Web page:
Yahl also spoke about the importance of continuing your education and certifications, but she also stressed the value of learning from the people you work with.
“It’s one of those things where if you are not striving to learn, then you are falling behind.”
But she said it’s more than just picking up handy tools that can make the day easier. There’s also the collaborative element of getting to see different perspectives on how to use or implement different technologies.
“When you’re working by yourself, you’re in a vacuum and you’ve got nobody to view your code, nobody to make sure you’re sticking to best practices as best you can or know about new and evolving ways of doing things,” Yahl said.
In those situations where a cloud architect might not have coworkers to learn from, Yahl suggested places like Reddit where others in the tech community go to ask questions of one another about the best resources for different situations.
“You basically have a list of stuff that people will recommend and then you get other people’s views on the good and bad about those tools and there’s a conversation that goes back and forth,” she said. “So even if you don’t have the coworkers to guide you, you’re still able to see those multiple viewpoints.”
Security Concerns in a Fast-Growing, Multi-Cloud Field
Understanding and being able to work in more than one platform is a growing necessity for cloud architects. Dagenhardt advised would-be cloud architects to have a mix of perspectives when it comes to cloud platforms because that’s where he sees the future of the field going.
“What we’ve seen in the cloud industry is that, while most customers start off in a single cloud vendor, over time they become a multi-cloud environment where they do host some of their resources in one or more clouds,” he said. He also said that he is seeing a growing shift from infrastructure as a service to containers or even serverless technologies.
According to Tedrick, this trend towards cloud diversification, other cloud-based strategies and factors such as the “larger cloud computing battle between AWS, Google and Microsoft,” will keep the cloud architect role in vogue. This means employers looking for cloud architects will want to know what cloud platforms architects have hands-on experience with.
“We’re going to have a reckoning in the security world, that’s for sure.”
Security in this expanding, nebulous environment is and will continue to be a concern for people who work with the cloud.
“We’re going to have a reckoning in the security world, that’s for sure,” Yahl said. “There are so many people who want to get into the field and they learn their basics, but they don’t learn the security behind it.”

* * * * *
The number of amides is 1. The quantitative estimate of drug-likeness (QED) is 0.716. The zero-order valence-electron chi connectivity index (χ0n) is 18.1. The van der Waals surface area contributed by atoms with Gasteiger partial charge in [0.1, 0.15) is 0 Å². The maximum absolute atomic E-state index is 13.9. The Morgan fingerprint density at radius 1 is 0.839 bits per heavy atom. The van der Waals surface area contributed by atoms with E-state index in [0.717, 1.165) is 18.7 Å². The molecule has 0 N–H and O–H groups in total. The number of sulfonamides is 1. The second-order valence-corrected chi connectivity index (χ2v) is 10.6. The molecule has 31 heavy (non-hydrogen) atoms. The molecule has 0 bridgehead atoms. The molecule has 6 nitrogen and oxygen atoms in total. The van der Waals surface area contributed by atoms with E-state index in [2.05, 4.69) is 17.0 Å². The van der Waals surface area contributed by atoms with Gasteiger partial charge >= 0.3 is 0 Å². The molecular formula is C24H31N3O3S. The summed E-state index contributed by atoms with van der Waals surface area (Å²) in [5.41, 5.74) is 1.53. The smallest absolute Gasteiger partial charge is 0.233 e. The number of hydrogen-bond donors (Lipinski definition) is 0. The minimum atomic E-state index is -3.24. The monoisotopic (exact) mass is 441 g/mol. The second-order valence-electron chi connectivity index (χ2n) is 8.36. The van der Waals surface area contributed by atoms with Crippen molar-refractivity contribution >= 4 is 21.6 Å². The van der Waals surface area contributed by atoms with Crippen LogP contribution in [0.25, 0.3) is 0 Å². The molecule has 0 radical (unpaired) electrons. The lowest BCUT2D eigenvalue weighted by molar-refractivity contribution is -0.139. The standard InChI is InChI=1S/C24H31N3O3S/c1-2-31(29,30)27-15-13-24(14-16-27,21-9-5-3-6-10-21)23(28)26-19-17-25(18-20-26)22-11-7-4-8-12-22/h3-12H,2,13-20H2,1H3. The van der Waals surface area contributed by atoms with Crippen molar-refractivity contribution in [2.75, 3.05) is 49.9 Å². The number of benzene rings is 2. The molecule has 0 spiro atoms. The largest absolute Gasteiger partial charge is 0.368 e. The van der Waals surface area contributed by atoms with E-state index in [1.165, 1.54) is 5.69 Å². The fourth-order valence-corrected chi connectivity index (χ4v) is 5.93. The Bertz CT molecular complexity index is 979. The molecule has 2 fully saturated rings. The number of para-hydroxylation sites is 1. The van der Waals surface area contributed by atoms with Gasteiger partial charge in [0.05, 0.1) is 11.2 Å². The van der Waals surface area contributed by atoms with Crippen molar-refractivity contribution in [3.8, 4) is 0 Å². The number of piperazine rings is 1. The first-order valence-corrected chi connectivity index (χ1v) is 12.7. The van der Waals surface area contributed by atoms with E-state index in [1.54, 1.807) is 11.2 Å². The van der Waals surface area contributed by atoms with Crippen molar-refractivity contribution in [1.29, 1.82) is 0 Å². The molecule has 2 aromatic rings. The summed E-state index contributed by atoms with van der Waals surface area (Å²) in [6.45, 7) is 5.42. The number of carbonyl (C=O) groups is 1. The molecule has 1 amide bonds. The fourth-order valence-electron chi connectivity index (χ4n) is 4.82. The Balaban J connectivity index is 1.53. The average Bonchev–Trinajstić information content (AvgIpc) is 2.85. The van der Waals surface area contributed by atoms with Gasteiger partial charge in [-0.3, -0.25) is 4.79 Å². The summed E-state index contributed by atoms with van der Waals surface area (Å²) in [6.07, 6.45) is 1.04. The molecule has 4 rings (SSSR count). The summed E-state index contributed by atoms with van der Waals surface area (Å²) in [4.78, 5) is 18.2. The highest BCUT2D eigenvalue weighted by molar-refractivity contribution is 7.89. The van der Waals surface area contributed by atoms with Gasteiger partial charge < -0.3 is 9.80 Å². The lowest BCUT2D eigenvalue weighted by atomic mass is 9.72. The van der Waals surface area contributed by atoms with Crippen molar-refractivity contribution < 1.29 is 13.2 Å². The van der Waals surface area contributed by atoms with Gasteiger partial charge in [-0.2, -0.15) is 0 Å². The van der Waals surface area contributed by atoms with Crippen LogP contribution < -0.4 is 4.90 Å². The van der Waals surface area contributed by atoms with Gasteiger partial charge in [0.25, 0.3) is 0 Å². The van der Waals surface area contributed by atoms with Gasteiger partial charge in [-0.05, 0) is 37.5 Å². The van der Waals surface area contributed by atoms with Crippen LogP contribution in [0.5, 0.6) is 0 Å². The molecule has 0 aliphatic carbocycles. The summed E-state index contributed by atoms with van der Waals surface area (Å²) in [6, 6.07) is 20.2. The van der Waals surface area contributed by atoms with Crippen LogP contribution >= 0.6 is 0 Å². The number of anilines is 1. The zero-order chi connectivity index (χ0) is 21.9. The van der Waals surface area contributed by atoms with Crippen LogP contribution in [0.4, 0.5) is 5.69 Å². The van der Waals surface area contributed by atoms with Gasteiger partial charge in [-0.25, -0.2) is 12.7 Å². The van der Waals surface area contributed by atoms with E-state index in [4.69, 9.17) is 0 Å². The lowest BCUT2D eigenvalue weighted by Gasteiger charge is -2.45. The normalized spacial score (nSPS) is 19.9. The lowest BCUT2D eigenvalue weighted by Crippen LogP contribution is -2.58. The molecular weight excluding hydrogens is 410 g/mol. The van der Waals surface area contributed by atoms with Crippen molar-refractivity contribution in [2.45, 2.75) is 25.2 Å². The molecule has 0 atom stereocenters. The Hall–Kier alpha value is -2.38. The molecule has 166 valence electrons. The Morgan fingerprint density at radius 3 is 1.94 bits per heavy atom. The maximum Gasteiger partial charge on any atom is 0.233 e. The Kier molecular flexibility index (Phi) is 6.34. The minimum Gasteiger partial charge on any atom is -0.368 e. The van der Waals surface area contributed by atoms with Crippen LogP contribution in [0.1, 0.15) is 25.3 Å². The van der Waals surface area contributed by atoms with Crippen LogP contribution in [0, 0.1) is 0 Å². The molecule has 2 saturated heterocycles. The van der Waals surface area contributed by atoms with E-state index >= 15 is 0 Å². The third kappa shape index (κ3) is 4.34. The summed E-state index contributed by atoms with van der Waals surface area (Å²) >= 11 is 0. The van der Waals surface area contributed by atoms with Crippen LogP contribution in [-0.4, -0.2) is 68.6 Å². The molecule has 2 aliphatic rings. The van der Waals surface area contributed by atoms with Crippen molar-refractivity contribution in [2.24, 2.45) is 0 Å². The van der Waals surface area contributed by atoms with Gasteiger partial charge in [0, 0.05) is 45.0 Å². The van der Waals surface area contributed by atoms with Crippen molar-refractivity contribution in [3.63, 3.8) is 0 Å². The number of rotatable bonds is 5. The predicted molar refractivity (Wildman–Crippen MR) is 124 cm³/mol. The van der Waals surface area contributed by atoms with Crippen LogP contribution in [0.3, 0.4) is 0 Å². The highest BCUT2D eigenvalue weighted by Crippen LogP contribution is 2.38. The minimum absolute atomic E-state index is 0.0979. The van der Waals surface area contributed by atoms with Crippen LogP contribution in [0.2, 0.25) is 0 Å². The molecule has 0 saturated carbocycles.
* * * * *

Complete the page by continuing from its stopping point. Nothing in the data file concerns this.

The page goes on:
This is in part due to the speed of the cloud field outpacing the ability of most formal education to keep up-to-date with security training, but also because the cloud has, according to Yahl, “the lowest barrier to entry for anybody who needs to set up their infrastructure.”
“The cloud is great for spinning up servers and infrastructure and all of that really, really quickly and really easily,” she said, adding that a lot of the defaults within the cloud environment can be insecure. “Cloud is a way to get up and running really fast but you have to secure it as well.”
The speed of cloud technologies’ advancement also has Dagenhardt asking security questions about the future.
“We still have older and more legacy technology that we have to be able to handle as well and accommodate,” he said. “How do we protect the traditional environment as well as protect the cloud environment, and make sure that it’s manageable and not creating double the work for the customers?”
So, You Want to Get Your Head in the Clouds?
If constantly learning and adapting to the shifting needs of customers and the evolving cloud landscape sounds appealing, there are some pieces of advice to keep in mind. Top among those is that cloud architects must know and understand cloud computing well beyond the basics, said Tedrick.
“They’ll need to understand best practices around enterprise cloud security, governance, cost optimization, hybrid cloud architecture — using an on-prem and cloud environment — and multi-cloud architecture — using two or more clouds,” she said. “Hands-on experience on a cloud platform where they are creating and monitoring resources is a must, with a year or more of experience preferred.”
For those who don’t have the opportunity for on-the-job cloud work, Tedrick recommended online lesson platforms like A Cloud Guru and Pluralsight that give users hands-on experiences with different cloud platforms.
When it comes to applying for a cloud architect role, Yahl said job seekers should not get discouraged if a posting includes requirements you don’t have or involves tasks you’re not familiar with. She also pointed out that job postings are sometimes not written by technical experts and ask for the impossible. This might be something like asking for more years of experience in a product than it has existed.
“If you’re looking to get into the field, don’t let one thing scare you off of a position that you have most of the skills for,” she advised.
Yahl also encouraged those looking to get into the field of cloud architecture to show off their skills and the fact they have grown and changed over the years. She pointed to Github or other platforms where users can host code as great places to create a coding portfolio.
Certifications are important for potential cloud architects. These can be either vendor-specific and vendor-agnostic. The more general certifications can be helpful for general information and cloud best practices, but, according to Dagenhardt, vendor-specific certifications are often more useful since they will deal with specific cloud products and their best practices.
Tedrick also pointed out that certifications for the major vendors — Microsoft, AWS, Google and IBM — are more likely to be recognized by potential employers.
But she stressed that “the goal should be gaining skills and experience versus acquiring certifications, as the certification will only get you so far, and great architects are born out of trial, error and time.”